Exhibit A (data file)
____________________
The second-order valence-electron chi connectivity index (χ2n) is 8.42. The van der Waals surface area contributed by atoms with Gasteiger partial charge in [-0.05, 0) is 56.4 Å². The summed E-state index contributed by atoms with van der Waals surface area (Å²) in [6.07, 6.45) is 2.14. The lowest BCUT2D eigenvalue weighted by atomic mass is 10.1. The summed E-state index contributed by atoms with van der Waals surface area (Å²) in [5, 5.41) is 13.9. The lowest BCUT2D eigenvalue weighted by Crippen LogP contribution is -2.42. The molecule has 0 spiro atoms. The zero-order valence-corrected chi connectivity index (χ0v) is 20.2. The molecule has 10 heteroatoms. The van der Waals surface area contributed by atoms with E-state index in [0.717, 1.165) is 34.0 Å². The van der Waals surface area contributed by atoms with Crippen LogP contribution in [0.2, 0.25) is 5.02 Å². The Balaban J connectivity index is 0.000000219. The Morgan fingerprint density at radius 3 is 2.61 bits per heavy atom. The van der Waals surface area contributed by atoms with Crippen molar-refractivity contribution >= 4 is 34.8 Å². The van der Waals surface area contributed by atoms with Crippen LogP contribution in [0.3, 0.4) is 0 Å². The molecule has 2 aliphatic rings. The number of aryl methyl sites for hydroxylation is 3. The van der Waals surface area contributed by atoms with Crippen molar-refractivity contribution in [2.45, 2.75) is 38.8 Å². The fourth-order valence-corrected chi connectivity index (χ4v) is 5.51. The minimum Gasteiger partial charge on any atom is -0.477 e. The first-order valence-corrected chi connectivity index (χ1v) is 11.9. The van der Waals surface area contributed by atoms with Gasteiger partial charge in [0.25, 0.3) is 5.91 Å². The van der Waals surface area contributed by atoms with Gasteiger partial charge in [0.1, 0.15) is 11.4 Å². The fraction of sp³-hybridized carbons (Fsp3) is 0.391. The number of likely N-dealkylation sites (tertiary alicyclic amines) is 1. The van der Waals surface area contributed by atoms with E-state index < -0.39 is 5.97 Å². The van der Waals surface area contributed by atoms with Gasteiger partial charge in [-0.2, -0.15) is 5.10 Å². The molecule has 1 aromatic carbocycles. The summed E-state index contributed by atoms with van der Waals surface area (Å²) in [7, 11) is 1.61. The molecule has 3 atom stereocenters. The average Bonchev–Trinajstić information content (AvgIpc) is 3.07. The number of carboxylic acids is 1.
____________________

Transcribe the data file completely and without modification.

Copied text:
The second-order valence-electron chi connectivity index (χ2n) is 8.42. The van der Waals surface area contributed by atoms with Gasteiger partial charge in [-0.05, 0) is 56.4 Å². The summed E-state index contributed by atoms with van der Waals surface area (Å²) in [6.07, 6.45) is 2.14. The lowest BCUT2D eigenvalue weighted by atomic mass is 10.1. The summed E-state index contributed by atoms with van der Waals surface area (Å²) in [5, 5.41) is 13.9. The lowest BCUT2D eigenvalue weighted by Crippen LogP contribution is -2.42. The molecule has 0 spiro atoms. The zero-order valence-corrected chi connectivity index (χ0v) is 20.2. The molecule has 10 heteroatoms. The van der Waals surface area contributed by atoms with E-state index in [0.717, 1.165) is 34.0 Å². The van der Waals surface area contributed by atoms with Crippen LogP contribution in [0.2, 0.25) is 5.02 Å². The Balaban J connectivity index is 0.000000219. The Morgan fingerprint density at radius 3 is 2.61 bits per heavy atom. The van der Waals surface area contributed by atoms with Crippen molar-refractivity contribution >= 4 is 34.8 Å². The van der Waals surface area contributed by atoms with Crippen LogP contribution in [0.3, 0.4) is 0 Å². The molecule has 2 aliphatic rings. The number of aryl methyl sites for hydroxylation is 3. The van der Waals surface area contributed by atoms with Crippen molar-refractivity contribution in [2.45, 2.75) is 38.8 Å². The fourth-order valence-corrected chi connectivity index (χ4v) is 5.51. The minimum Gasteiger partial charge on any atom is -0.477 e. The first-order valence-corrected chi connectivity index (χ1v) is 11.9. The van der Waals surface area contributed by atoms with Gasteiger partial charge in [0.25, 0.3) is 5.91 Å². The van der Waals surface area contributed by atoms with Gasteiger partial charge in [0.1, 0.15) is 11.4 Å². The fraction of sp³-hybridized carbons (Fsp3) is 0.391. The number of likely N-dealkylation sites (tertiary alicyclic amines) is 1. The van der Waals surface area contributed by atoms with E-state index < -0.39 is 5.97 Å². The van der Waals surface area contributed by atoms with Gasteiger partial charge in [-0.2, -0.15) is 5.10 Å². The molecule has 1 aromatic carbocycles. The summed E-state index contributed by atoms with van der Waals surface area (Å²) in [7, 11) is 1.61. The molecule has 3 atom stereocenters. The average Bonchev–Trinajstić information content (AvgIpc) is 3.07. The number of carboxylic acids is 1.